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Assessing trends in extreme precipitation events intensity andmagnitude using non-stationary peaks-over-threshold analysis: acase study in northeast Spain from 1930 to 2006Short title: Trends in extreme precipitation by non-stationary POTanalysisSantiago Beguería†Aula Dei Experimental Station – CSIC, Zaragoza, SpainMarta Angulo-MartínezAula Dei Experimental Station – CSIC, Zaragoza, SpainSergio M. Vicente-SerranoPyrenean Institute of Ecology – CSIC, Zaragoza, SpainJ. Ignacio López-MorenoPyrenean Institute of Ecology – CSIC, Zaragoza, SpainAhmed El-KenawyPyrenean Institute of Ecology – CSIC, Zaragoza, Spain†Corresponding author email: sbegueria@eead.csic.es; telephone: 34.976.716.158; fax: 34.976.716.019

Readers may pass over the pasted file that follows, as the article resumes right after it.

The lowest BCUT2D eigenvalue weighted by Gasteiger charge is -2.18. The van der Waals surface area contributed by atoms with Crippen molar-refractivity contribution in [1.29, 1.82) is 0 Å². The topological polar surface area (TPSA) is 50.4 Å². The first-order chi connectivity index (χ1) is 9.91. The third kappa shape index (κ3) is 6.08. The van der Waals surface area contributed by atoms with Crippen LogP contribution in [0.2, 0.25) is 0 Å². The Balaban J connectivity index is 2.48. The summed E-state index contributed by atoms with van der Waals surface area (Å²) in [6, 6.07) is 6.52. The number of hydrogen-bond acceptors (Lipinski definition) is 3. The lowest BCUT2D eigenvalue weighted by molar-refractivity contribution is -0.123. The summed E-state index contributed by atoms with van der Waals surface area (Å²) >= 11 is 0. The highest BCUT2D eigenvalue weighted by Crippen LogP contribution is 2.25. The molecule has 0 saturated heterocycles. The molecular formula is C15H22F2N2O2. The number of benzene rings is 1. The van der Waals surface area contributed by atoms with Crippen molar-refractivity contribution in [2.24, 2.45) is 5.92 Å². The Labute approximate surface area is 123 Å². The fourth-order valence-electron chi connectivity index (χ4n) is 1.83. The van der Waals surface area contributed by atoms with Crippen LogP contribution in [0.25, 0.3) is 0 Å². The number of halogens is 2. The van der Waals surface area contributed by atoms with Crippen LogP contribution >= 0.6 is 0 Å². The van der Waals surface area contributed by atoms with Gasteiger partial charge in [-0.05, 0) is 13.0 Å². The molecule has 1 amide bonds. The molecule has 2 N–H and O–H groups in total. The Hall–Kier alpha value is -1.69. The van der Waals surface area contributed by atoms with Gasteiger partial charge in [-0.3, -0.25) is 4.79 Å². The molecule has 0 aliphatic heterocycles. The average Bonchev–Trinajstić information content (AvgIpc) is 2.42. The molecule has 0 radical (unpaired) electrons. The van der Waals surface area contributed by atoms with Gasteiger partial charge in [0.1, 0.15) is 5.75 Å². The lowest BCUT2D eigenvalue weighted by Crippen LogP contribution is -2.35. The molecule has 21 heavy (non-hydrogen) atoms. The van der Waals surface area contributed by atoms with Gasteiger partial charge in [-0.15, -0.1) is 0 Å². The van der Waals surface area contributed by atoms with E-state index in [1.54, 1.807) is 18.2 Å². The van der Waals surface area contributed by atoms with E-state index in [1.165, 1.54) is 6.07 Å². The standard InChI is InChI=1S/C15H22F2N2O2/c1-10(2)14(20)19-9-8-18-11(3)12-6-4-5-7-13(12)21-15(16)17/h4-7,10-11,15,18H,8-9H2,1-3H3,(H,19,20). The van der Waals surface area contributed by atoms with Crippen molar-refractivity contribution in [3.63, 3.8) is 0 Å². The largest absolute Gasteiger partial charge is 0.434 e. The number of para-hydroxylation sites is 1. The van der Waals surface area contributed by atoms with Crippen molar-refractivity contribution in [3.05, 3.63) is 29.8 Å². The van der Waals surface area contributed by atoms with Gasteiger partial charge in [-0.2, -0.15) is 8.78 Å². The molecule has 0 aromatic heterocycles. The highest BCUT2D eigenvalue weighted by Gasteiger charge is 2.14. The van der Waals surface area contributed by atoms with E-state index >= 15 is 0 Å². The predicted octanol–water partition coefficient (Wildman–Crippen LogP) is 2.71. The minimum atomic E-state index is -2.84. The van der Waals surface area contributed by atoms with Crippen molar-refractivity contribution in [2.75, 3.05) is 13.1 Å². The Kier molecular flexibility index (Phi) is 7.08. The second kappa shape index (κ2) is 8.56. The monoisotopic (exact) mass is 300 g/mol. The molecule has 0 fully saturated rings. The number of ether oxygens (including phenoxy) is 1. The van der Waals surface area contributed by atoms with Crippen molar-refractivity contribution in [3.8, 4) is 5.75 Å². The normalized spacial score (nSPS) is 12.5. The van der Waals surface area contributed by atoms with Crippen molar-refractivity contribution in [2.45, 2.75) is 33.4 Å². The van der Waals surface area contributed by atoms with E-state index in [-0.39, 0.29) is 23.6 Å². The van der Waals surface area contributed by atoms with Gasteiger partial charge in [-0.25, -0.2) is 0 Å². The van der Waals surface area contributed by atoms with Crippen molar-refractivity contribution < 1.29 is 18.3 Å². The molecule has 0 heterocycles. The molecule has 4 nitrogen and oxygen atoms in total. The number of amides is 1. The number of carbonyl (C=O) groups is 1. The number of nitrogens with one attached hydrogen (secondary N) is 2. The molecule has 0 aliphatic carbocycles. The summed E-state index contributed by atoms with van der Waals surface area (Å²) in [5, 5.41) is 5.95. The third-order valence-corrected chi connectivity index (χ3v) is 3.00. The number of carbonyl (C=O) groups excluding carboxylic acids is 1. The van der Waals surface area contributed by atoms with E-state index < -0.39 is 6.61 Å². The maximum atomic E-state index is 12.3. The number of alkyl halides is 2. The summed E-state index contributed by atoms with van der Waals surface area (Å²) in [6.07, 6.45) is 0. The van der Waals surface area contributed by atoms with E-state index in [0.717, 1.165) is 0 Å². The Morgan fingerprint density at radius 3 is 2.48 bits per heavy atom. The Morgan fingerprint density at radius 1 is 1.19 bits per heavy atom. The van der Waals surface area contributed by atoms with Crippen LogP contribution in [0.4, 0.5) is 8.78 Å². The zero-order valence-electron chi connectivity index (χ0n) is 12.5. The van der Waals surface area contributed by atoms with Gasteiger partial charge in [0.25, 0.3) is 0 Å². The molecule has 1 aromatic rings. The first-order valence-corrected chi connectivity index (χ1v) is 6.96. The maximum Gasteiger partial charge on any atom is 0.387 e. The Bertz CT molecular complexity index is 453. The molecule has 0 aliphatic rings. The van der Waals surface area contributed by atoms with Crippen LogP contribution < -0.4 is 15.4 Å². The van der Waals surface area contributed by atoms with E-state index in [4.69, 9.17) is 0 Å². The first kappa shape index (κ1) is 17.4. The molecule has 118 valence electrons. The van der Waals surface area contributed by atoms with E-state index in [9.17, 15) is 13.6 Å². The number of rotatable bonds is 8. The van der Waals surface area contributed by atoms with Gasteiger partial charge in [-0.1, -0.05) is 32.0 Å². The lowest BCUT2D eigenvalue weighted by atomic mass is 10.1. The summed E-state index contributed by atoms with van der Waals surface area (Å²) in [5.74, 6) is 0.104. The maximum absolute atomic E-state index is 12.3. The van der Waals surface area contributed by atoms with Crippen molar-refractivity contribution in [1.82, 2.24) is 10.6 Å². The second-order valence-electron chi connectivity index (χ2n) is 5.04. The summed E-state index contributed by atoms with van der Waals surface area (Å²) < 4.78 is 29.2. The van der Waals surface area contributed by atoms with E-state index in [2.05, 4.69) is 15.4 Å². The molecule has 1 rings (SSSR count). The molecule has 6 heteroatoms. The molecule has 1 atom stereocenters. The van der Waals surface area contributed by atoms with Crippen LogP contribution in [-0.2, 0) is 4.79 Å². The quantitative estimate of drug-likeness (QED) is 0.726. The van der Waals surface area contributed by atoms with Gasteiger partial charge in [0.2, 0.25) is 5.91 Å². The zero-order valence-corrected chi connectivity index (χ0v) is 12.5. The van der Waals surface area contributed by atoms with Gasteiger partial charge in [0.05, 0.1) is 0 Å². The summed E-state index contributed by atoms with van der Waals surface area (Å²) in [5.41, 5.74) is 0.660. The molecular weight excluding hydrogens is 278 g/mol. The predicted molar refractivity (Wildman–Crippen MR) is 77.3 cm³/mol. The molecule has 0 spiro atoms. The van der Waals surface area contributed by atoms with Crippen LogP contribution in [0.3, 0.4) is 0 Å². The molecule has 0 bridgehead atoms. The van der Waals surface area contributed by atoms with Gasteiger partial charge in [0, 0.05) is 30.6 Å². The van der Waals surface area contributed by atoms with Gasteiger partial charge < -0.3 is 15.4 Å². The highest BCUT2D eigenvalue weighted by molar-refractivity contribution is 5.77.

Abstract: Most applications of the extreme value theory have assumed stationarity, i.e. that the statisticalproperties of the process do not change over time. However, there is evidence suggesting that the occurrenceof extreme events is not stationary but changes naturally, as it has been found for many other climatevariables. Of paramount importance for hazard analysis is whether the observed precipitation time seriesexhibit long-term trends or cycles; such information is also relevant in climate change studies. In this studythe theory of non-stationary extreme value analysis was applied to data series of daily precipitation using thepeaks-over-threshold approach. A Poisson/Generalized Pareto model, in which the model parameters wereallowed to vary linearly with time, was fitted to the resulting series of precipitation event’s intensity andmagnitude. A log-likelihood ratio test was applied to determine the existence of trends in the modelparameters. The method was applied to a case study in northeast Spain, comprising a set of 64 daily rainfallseries from 1930 to 2006. Statistical significance was achieved in less than 5% of the stations using a linearnon-stationary model at the annual scale, indicating that there is no evidence of a generalised trend in extremeprecipitation in the study area. At the seasonal scale, however, a significant number of stations along theMediterranean (Catalonia region) showed a significant decrease of extreme rainfall intensity in winter, whileexperiencing an increase in spring.Keywords: extreme events, precipitation, time series analysis, climate variability, regional climate change,non-stationary extreme value analysis, Iberian Peninsula, Spain